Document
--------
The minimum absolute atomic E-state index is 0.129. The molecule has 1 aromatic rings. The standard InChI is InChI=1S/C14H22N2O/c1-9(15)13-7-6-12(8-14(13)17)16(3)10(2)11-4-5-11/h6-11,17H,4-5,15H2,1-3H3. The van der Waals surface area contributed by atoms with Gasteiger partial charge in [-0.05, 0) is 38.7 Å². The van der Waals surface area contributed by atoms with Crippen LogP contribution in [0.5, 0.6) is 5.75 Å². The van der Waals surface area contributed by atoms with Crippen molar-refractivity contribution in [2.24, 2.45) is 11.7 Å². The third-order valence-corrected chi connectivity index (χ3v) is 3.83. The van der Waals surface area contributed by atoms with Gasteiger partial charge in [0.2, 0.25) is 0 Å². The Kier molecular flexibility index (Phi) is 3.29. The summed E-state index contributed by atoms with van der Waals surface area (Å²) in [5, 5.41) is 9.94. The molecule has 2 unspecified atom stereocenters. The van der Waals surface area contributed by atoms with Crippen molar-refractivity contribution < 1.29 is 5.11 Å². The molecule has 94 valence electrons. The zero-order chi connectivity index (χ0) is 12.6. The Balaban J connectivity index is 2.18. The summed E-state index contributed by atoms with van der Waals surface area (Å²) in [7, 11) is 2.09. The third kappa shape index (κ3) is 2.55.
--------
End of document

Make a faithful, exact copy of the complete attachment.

The minimum absolute atomic E-state index is 0.129. The molecule has 1 aromatic rings. The standard InChI is InChI=1S/C14H22N2O/c1-9(15)13-7-6-12(8-14(13)17)16(3)10(2)11-4-5-11/h6-11,17H,4-5,15H2,1-3H3. The van der Waals surface area contributed by atoms with Gasteiger partial charge in [-0.05, 0) is 38.7 Å². The van der Waals surface area contributed by atoms with Crippen LogP contribution in [0.5, 0.6) is 5.75 Å². The van der Waals surface area contributed by atoms with Crippen molar-refractivity contribution in [2.24, 2.45) is 11.7 Å². The third-order valence-corrected chi connectivity index (χ3v) is 3.83. The van der Waals surface area contributed by atoms with Gasteiger partial charge in [0.2, 0.25) is 0 Å². The Kier molecular flexibility index (Phi) is 3.29. The summed E-state index contributed by atoms with van der Waals surface area (Å²) in [5, 5.41) is 9.94. The molecule has 2 unspecified atom stereocenters. The van der Waals surface area contributed by atoms with Crippen molar-refractivity contribution < 1.29 is 5.11 Å². The molecule has 94 valence electrons. The zero-order chi connectivity index (χ0) is 12.6. The Balaban J connectivity index is 2.18. The summed E-state index contributed by atoms with van der Waals surface area (Å²) in [7, 11) is 2.09. The third kappa shape index (κ3) is 2.55.